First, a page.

I think people don’t really realize the power we have with our voices. Speaking up once makes maybe three or four of your friends speak up afterwards and it’s a domino [effect] that really goes fast. If they just make the effort to be in solidarity with this woman once or twice, I really think things could change really fast. I think they have to take the time to read about it and be brave and just speak up.

I can promise things will change for the better if they act

Saudi Arabia in the spotlight at the 42nd Sesstion of the Council – hits back wildly

September 25, 2019

The ISHR published a media release on 23 September 2019 about Australia delivering a joint statement on behalf of a cross-regional group of States expressing their concern over the persecution and intimidation of activists, including women human rights defenders, reports of torture, extrajudicial killings, enforced disappearances, unfair trials, arbitrary detention and impunity. It calls on the Saudi government to end impunity including for the murder of Saudi journalist Jamal Khashoggi, accept visits by UN experts, end the death penalty and ratify international human rights treaties.  [see: https://humanrightsdefenders.blog/2019/03/08/saudi-arabia-for-first-time-openly-criticized-in-un-human-rights-council/]

During the same debate, the sister of woman human rights defender Loujain Al-Hathloul, Lina Al-Hathloul called on the UN Human Rights Council to help her hold those who tortured her sister accountable, and secure her immediate and unconditional release.  Since March 2019, the Council has increased its scrutiny of Saudi Arabia, when Iceland delivered the first ever joint statement on the country. In June 2019, the Special Rapporteur on extrajudicial and summary executions Dr. Agnes Callamard presented to the Council her investigation which found the State of Saudi Arabia responsible for the murder of Saudi journalist Jamal Khashoggi in the Saudi consulate in Turkey in October 2018. The UN expert urged States to act immediately to ensure accountability for Khashoggi’s murder and guarantee non-repetition.

Australia, leading a cross-regional group of States, has stood up today for human rights despite the political and economic costs’, said Salma El Hosseiny, ISHR’s Human Rights Council advocate. ‘The international community sent a strong and clear message to the government of Saudi Arabia that its crimes won’t go unanswered and that as a Council member, it will be held to heightened scrunity’. [The States who signed on the joint statement are: Belgium, Canada, Croatia, Denmark, Estonia, Finland, Germany, Iceland, Ireland, Latvia, Liechtenstein, Lithuania, Luxembourg, Monaco, Montenegro, Netherlands, New Zealand, Norway, Peru, Slovakia, Slovenia, Sweden, The United Kingdom].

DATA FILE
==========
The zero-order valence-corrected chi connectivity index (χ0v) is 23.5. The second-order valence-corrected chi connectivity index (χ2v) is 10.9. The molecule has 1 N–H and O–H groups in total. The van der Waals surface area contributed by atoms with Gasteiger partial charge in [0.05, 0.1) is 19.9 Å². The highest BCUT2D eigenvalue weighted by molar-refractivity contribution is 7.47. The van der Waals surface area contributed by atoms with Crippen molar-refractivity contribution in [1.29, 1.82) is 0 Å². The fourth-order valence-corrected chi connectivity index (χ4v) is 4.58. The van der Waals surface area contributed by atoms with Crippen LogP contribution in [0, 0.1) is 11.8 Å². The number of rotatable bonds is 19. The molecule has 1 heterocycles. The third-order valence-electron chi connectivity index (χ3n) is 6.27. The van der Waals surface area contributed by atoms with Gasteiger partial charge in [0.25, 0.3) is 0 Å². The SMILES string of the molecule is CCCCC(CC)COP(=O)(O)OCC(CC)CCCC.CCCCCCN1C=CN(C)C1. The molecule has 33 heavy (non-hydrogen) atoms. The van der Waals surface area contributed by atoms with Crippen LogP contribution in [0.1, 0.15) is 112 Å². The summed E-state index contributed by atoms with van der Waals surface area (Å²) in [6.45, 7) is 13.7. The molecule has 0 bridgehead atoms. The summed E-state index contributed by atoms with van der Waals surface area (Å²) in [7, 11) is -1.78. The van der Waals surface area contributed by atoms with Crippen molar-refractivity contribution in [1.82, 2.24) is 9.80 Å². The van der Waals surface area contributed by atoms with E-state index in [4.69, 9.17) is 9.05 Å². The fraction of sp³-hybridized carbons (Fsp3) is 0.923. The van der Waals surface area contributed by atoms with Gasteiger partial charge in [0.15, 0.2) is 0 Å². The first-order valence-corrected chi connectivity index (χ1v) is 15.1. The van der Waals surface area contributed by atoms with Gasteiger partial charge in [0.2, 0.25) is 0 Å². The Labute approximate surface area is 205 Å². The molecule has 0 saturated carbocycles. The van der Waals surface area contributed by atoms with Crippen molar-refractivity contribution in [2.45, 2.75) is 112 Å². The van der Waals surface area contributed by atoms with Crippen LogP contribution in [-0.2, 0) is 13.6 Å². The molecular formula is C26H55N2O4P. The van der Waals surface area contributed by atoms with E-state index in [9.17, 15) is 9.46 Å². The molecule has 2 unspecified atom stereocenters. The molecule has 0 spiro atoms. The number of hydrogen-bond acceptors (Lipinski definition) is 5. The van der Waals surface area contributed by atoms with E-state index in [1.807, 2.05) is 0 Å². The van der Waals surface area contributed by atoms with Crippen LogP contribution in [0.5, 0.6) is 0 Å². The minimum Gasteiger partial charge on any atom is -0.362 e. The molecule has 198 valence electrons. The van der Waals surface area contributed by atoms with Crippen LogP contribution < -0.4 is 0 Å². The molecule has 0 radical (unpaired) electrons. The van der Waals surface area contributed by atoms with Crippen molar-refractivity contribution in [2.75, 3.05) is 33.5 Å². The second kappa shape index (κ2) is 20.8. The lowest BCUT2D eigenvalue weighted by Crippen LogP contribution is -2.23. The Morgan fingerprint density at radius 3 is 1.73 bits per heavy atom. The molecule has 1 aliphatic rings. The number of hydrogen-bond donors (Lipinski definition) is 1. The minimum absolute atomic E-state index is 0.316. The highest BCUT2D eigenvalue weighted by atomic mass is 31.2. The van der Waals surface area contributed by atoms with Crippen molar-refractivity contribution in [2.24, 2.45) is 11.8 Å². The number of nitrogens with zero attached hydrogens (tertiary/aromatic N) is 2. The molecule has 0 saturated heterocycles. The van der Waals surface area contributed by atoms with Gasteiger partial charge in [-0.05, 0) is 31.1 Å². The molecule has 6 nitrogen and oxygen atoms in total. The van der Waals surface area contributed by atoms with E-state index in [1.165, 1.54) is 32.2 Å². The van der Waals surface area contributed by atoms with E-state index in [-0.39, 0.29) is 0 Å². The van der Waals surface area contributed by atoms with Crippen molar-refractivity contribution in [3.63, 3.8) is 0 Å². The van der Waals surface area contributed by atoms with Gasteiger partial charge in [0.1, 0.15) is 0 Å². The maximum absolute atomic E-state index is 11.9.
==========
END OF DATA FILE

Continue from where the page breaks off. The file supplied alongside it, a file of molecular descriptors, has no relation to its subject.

ISHR, as part of the Coalition of Free Saudi Women Human Rights Defenders has been advocating for the immediate and unconditional release of Saudi women’s rights activists. The statement has set out a list of measures that Saudi Arabia should take to demonstrate its political will to engage in good faith with the Council and improve its human rights record. They include:

  • ending the persecution and intimidation of activists, journalists, dissents and their family members;
  • ending impunity for torture and extrajudicial killings, including establishing the truth and accountability for the murder of Saudi journalist Jamal Khashoggi;
  • ending its use of the death penalty;
  • accepting visits by relevant UN Special Procedures;
  • ratifying the International Covenant on Civil and Political Rights and the International Covenant on Economic, Social and Cultural Rights.

[see also: https://humanrightsdefenders.blog/2019/09/16/rsfs-press-freedom-award-2019-goes-to-three-women-journalists/]

If Saudi Arabia does not meet any of the benchmarks, the Council should follow up with a resolution establishing a monitoring mechanism over the human rights situation in the country in the upcoming session in March 2020′, concluded El Hosseiny.  Read the joint statement here and watch Lina Al-Hathloul’s statement here.

In response the Saudi delegation has accused the Australian government of racism and of supporting anti-Islamic terrorists like the alleged Christchurch shooter.

https://www.theguardian.com/australia-news/2019/sep/25/saudi-arabia-accuses-australia-of-racism-in-extraordinary-un-broadside

https://mailchi.mp/ishr/alert-to-the-human-rights-councils-35th-session-32317?e=d1945ebb90